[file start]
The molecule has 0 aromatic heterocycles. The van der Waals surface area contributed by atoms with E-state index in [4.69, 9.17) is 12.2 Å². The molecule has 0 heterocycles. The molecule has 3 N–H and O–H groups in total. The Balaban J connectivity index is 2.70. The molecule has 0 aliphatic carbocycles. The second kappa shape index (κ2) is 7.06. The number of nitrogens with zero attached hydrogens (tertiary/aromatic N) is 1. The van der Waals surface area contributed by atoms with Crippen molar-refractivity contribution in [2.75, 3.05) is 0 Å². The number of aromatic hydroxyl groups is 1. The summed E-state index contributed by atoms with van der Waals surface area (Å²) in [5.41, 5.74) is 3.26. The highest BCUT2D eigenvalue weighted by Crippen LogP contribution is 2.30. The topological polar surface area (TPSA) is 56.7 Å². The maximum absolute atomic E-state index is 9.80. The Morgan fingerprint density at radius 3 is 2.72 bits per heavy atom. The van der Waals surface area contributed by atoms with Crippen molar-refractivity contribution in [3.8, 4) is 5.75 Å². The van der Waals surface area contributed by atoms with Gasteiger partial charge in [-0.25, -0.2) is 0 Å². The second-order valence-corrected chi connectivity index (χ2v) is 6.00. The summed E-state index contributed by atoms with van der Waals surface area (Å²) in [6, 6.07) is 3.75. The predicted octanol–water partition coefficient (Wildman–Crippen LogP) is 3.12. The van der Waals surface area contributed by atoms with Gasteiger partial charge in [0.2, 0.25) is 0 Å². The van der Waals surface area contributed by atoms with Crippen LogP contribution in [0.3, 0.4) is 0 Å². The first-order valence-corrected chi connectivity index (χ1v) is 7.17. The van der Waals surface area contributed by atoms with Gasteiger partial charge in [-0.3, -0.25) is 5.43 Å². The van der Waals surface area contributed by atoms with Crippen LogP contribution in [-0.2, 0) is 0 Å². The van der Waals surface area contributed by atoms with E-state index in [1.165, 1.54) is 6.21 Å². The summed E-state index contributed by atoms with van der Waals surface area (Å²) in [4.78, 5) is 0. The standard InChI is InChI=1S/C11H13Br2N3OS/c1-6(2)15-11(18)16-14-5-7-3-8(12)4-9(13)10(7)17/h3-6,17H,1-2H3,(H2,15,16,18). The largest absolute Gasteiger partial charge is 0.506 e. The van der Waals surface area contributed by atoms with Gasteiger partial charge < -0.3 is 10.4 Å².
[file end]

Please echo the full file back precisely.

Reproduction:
The molecule has 0 aromatic heterocycles. The van der Waals surface area contributed by atoms with E-state index in [4.69, 9.17) is 12.2 Å². The molecule has 0 heterocycles. The molecule has 3 N–H and O–H groups in total. The Balaban J connectivity index is 2.70. The molecule has 0 aliphatic carbocycles. The second kappa shape index (κ2) is 7.06. The number of nitrogens with zero attached hydrogens (tertiary/aromatic N) is 1. The van der Waals surface area contributed by atoms with Crippen molar-refractivity contribution in [2.75, 3.05) is 0 Å². The number of aromatic hydroxyl groups is 1. The summed E-state index contributed by atoms with van der Waals surface area (Å²) in [5.41, 5.74) is 3.26. The highest BCUT2D eigenvalue weighted by Crippen LogP contribution is 2.30. The topological polar surface area (TPSA) is 56.7 Å². The maximum absolute atomic E-state index is 9.80. The Morgan fingerprint density at radius 3 is 2.72 bits per heavy atom. The van der Waals surface area contributed by atoms with Crippen molar-refractivity contribution in [3.8, 4) is 5.75 Å². The van der Waals surface area contributed by atoms with Gasteiger partial charge in [-0.25, -0.2) is 0 Å². The second-order valence-corrected chi connectivity index (χ2v) is 6.00. The summed E-state index contributed by atoms with van der Waals surface area (Å²) in [6, 6.07) is 3.75. The predicted octanol–water partition coefficient (Wildman–Crippen LogP) is 3.12. The van der Waals surface area contributed by atoms with Gasteiger partial charge in [0.2, 0.25) is 0 Å². The van der Waals surface area contributed by atoms with Crippen LogP contribution in [0.3, 0.4) is 0 Å². The first-order valence-corrected chi connectivity index (χ1v) is 7.17. The van der Waals surface area contributed by atoms with Gasteiger partial charge in [-0.3, -0.25) is 5.43 Å². The van der Waals surface area contributed by atoms with Crippen LogP contribution in [-0.2, 0) is 0 Å². The van der Waals surface area contributed by atoms with E-state index in [1.165, 1.54) is 6.21 Å². The summed E-state index contributed by atoms with van der Waals surface area (Å²) in [4.78, 5) is 0. The standard InChI is InChI=1S/C11H13Br2N3OS/c1-6(2)15-11(18)16-14-5-7-3-8(12)4-9(13)10(7)17/h3-6,17H,1-2H3,(H2,15,16,18). The largest absolute Gasteiger partial charge is 0.506 e. The van der Waals surface area contributed by atoms with Gasteiger partial charge < -0.3 is 10.4 Å².